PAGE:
Thursday 20 June 2019

Landmark ruling in Tom Ward case


The Supreme Court has ruled that where a serious crime such as murder has been committed, those who have relevant information are obliged by Section 9(1)(b) of the Offences Against the State (Amendment) Act 1998to come forward and to communicate with the gardaí.

The ruling came in a Supreme Court judgement delivered by Mr Justice Peter Charleton (pictured) following an appeal of a High Court judgement which had ruled that the Section 9(1)(b) was incompatible with Bunreacht na hÉireann. The State appealed that decision.

The case arose from the murder of Thomas Ward junior (23) at Joe McDonnell Drive, Cranmore on Monday 13 August 2007. Mr Justice Charleton in his judgement outlined that the Ward was brutally killed in the early hours of 13 August 2007.

He had been attacked with an instrument which left injuries suggesting the use of a hatchet or a slash hook; and witnesses apparently described the latter as having been deployed by the assailants.

Witnesses to the events leading to this murder identified a Ford Focus motorcar as being the means of transport for those involved to the scene of the crime. Apparently, on retreating from the scene of the murder, this car collided with a wall and then the attackers, as the State submissions put it, made good their escape.

It seems that the State hopes to prove that trace elements, possibly layers of paint, will establish the itinerary of the relevant vehicle and its contact with the collision site.

At some date, the State submissions merely state that "shortly after the murder", the gardaí stopped a Ford Transit van in which was the plaintiff, Michael Sweeney.

The submissions do not say if he was driving. In that van, according to the State, was a set of keys. These were tested on the Ford Focus car and found to fit it.

Michael Sweeney was interviewed by gardaí on 16 August and 14 September 2007. He made no relevant comments.

He was arrested on 30 November 2007 and interviewed on four occasions subject to the same caution. He said nothing about the murder or any involvement in it or anything that might be known to him about the murder of Thomas Ward or about the Ford Focus car apparently involved.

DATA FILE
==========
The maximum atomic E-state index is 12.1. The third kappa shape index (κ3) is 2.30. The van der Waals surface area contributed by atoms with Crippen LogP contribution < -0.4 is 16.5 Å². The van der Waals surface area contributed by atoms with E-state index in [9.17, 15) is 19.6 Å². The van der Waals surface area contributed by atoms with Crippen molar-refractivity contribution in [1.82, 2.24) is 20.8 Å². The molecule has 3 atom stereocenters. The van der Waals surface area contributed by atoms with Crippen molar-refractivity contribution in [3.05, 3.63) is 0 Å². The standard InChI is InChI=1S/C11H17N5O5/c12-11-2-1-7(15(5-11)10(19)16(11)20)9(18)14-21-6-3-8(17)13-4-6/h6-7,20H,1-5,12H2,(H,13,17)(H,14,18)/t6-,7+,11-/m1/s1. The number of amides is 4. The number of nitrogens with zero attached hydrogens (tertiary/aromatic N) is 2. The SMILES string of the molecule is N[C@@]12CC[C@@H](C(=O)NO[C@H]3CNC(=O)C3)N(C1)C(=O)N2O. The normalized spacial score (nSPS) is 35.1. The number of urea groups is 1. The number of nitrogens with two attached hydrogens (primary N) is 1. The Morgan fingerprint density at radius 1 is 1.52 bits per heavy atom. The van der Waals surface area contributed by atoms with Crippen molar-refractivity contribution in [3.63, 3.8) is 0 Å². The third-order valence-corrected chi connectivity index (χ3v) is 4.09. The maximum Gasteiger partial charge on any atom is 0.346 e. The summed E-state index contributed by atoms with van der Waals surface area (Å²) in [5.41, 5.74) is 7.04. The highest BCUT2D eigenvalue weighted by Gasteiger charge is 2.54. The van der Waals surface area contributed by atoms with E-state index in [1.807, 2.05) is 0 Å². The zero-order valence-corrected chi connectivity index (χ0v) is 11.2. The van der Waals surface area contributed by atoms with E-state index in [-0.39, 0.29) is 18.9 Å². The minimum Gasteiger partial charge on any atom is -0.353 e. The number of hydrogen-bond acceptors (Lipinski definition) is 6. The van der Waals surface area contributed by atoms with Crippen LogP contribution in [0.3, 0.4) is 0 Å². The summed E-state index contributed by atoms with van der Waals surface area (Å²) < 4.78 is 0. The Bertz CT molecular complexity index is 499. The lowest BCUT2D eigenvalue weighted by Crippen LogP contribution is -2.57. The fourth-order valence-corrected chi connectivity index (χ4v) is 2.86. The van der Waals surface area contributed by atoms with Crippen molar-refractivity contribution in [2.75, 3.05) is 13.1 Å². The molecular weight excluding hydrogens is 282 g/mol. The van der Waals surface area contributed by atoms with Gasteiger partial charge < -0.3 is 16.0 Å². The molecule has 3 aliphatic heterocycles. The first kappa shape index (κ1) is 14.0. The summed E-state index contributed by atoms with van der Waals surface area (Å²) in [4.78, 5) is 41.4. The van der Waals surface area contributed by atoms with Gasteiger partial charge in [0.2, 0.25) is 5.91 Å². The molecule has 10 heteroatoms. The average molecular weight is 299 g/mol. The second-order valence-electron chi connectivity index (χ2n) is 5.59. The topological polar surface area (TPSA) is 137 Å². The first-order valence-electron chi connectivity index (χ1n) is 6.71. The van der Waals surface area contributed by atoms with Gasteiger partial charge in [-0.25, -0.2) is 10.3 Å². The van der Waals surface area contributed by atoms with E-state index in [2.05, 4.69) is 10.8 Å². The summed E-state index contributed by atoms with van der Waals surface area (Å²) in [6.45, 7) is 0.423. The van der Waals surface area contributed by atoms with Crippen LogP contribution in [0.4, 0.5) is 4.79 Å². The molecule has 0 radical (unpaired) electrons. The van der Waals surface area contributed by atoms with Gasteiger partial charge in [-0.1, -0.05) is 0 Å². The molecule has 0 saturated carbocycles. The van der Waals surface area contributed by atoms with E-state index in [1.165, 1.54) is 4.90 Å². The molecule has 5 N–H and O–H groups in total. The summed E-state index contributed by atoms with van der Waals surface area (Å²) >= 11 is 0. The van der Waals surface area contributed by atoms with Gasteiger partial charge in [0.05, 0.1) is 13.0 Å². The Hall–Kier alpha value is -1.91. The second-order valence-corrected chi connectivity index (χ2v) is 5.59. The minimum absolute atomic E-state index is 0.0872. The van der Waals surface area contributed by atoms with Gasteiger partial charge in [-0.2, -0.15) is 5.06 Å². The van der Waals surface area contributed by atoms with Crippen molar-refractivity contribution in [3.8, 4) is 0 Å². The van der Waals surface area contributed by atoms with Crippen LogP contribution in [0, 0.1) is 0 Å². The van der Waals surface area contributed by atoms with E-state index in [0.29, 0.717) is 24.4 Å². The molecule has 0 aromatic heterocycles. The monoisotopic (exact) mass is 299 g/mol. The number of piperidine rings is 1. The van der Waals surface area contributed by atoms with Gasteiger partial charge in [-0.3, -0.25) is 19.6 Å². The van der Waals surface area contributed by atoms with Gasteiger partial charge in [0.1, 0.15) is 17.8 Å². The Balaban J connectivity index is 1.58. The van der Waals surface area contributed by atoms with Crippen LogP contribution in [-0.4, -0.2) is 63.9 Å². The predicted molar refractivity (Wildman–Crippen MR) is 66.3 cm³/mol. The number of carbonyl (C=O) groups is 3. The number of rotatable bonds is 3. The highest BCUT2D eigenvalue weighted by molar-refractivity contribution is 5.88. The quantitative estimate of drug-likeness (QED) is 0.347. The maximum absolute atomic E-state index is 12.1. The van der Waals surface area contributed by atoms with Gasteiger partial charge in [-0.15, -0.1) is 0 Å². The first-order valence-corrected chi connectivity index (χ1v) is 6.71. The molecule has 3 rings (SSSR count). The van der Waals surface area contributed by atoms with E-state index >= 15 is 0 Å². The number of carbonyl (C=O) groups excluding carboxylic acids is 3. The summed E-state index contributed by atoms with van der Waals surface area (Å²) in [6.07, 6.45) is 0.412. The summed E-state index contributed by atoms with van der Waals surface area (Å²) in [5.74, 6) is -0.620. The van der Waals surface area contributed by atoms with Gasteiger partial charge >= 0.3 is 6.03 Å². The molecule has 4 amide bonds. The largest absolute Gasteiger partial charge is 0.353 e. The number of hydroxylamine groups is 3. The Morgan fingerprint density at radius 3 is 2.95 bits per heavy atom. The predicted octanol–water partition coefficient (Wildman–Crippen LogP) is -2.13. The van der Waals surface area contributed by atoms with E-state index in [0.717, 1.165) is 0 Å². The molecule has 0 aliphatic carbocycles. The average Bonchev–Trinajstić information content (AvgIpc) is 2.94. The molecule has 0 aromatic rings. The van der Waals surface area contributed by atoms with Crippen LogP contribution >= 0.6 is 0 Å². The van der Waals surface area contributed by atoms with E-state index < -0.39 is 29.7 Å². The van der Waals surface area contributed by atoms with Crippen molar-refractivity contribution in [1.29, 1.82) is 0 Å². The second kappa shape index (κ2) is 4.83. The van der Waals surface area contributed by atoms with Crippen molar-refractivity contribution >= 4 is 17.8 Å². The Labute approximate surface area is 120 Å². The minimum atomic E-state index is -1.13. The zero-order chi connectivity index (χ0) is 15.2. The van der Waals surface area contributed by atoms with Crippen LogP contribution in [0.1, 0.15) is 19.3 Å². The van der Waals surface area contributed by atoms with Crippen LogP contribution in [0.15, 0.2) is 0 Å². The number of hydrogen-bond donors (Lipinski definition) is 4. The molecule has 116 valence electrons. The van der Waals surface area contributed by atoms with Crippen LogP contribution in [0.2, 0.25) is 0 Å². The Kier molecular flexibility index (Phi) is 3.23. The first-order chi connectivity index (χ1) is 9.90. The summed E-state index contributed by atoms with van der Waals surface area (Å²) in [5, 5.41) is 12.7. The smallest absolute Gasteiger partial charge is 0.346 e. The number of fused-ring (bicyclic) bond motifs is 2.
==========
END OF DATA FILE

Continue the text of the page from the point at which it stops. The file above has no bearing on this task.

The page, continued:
On behalf of Michael Sweeney, it was pleaded before the High Court on this constitutional challenge that he was a suspect in the murder investigation and was arrested and cautioned that he could exercise his right to silence.

It was pleaded that at "no time during the course of his detention … following his arrest … or at any other time was [he] told [by the gardaí] that he was obliged by law to answer any question or provide any information to" to the authorities.

Ultimately, there was not any evidence, it seems, for the authorities to charge Michael Sweeney with murder.

Instead, a book of evidence was served on him and he was charged with failing to disclose information about a very serious crime.

He was returned for trial on this charge to Sligo Circuit Criminal Court on 30 January 2014.

The charge read:[That you Michael Sweeney] on the dates between 13/08/2007 and the 01/12/2007 in the State did fail without reasonable excuse to disclose as soon as practicable to a member of An Garda Síochána information which [he] knew or believed might be of material assistance in securing the apprehension, prosecution or conviction of any other person for a serious offence to wit an offence that involved the loss of human life, namely the killing of Tom Ward.

The plenary summons challenging the constitutionality of section 9(1)(b) was issued on 25 July 2014 and a statement of claim followed on 28 January 2015.

The State filed a short defence denying unconstitutionality on 20 March 2015. The delay in bringing the matter to trial by the State is unexplained.

Mr Justice Charleton said the order of the Court should simply be to reverse the order of the High Court whereby Section 9(1)(b) of the Offences Against the State Act 1998 was declared to be incompatible with Bunreacht na hÉireann.

Sligo Champion